AT&T's big gamble
Pushed by the loss of several key federal contracts, the last division of AT&T to operate in a protected competitive environment has entered the rough-and-tumble world of post-reform telecommunications. It's a new world where agencies are free to choose providers, where margins are slim, and losers can surrender millions.
Top-level managers at AT&T Government Markets asserted last week that - contrary to speculation from competitors and analysts - they are committed to the federal market and will fight hard to maintain their customer base. Mary Jane McKeever, president of AT&T Government Markets, and other officials at the company said that the loss of the government's $5 billion FTS 2001 long-distance contract, while disappointing, will not alter the company's focus on the federal market.
"We intend to move to a more segmented approach," McKeever said. "The market is very large, and we intend to compete very aggressively." To that end, the company already has begun cutting its pricing on its existing FTS 2000 bridge contract at least to match the published prices of MCI WorldCom and Sprint on the first year of FTS 2001.
In addition, the company has bid on three of the General Services Administration's Metropolitan Area Acquisition contracts for local telecommunications service in the New York City, Chicago and San Francisco areas. Because FTS 2001 is not a "mandatory use" program like its predecessor, its provisions allow any company that wins an MAA to offer long-distance service through GSA beginning early next year, McKeever said.
"This is a nonmandatory environment," she said. "We are going to stay in it."
The company plans to concentrate on building its information-assurance business and its professional services, particularly security services. "We have many satisfied customers that we don't discuss openly due to the national security nature of their business,'' said Larry Spilman, vice president for national information systems at AT&T Government Markets.
McKeever acknowledged that the loss of FTS 2001 was a disappointment for the company. AT&T handles nearly three-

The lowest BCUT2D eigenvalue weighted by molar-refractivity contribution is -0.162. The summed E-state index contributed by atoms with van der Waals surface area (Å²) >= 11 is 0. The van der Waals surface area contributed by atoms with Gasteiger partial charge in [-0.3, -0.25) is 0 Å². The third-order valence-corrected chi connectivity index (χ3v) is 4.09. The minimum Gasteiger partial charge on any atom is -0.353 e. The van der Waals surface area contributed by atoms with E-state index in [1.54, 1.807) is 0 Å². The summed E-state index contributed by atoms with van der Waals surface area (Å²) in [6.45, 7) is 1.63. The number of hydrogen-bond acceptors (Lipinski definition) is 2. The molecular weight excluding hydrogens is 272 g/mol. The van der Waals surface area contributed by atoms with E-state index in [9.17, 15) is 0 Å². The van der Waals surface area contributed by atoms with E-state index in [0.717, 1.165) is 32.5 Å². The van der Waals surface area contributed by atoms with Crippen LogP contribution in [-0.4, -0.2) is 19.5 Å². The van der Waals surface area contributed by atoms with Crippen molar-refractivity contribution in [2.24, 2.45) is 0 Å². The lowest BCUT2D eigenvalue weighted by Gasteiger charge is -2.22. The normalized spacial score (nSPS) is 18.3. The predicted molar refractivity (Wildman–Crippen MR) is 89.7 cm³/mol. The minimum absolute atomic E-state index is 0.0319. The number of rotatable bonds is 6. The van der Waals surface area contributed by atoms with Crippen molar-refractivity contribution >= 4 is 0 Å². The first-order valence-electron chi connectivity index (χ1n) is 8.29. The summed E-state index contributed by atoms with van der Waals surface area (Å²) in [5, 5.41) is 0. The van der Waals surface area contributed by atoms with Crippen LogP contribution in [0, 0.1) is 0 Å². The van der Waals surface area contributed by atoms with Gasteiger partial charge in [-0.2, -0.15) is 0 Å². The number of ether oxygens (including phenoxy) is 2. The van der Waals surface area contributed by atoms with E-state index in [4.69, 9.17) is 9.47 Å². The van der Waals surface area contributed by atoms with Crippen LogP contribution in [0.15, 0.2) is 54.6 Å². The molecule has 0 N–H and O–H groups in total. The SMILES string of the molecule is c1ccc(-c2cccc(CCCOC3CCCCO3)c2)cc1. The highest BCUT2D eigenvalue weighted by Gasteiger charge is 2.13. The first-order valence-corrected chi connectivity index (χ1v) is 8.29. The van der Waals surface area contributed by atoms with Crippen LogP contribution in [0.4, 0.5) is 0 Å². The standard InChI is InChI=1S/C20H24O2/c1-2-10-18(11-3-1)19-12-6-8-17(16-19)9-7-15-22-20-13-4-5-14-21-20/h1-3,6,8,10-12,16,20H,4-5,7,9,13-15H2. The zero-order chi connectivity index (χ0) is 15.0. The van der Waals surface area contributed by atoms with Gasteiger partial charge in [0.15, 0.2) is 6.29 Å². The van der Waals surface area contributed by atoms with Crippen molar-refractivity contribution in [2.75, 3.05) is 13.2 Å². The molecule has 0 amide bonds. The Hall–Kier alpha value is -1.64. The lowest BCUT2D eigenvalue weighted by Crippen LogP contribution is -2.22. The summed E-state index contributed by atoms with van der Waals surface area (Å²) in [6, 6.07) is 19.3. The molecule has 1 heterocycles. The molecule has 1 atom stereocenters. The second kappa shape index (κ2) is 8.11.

quarters of the traffic on the FTS 2000 network that provides long-distance service to agencies throughout government. GSA awarded contracts for the FTS 2001 program, which added telecommunications services such as Internet-based services and videoconferencing, to Sprint and MCI in December and January.
AT&T's loss - and its subsequent decision not to protest the awards - spurred speculation that the company would be scaling back its efforts in the federal arena. Other recent events that added fuel to the speculation included:
* MCI last month won a contract worth more than $1 billion for the Army and Air Force Exchange Service pay phone program, which is business previously held by AT&T.
* AT&T opted not to bid on the $4 billion Defense Information Systems Network Transmission Services-Pacific (DTS-P).
* The Defense Information Systems Agency (DISA) announced this month it selected MCI to provide voice service throughout the Defense Department via FTS 2001. AT&T stands to lose the estimated $400 million DOD voice traffic it now runs on FTS 2000.
Frank Dzubeck, president of Communications Network Architects, Washington, D.C., said these events reflect that AT&T's corporate leaders do not view the federal market as a priority because of the low margins associated with it.
"They've had a tough time with the feds, and sometimes you have to reassess the business," Dzubeck said. "The federal government is the largest customer, so they are dealing with the lowest rate structures. AT&T doesn't need that market share anymore. They are focusing on the more profitable markets."
Brian Eisenbarth, a portfolio manager for the securities firm Collins & Co., Larkspur, Calif., said AT&T does not appear to be giving up on the federal sector. But, he added, AT&T is focusing on commercial clients, which offer faster growth than the federal market.
The federal government "is not where the focus is on [AT&T's] strategy since they've kind of switched gears in the last 12 months or so," said Eisenbarth, referring to recent mergers with cable giant Tele-Communications Inc. and Teleport Communications Group Inc., a supplier of local phone service and data communications in more than 60 major cities. "All of the sudden, attacking the business market became a key part of what they want to do," Eisenbarth said.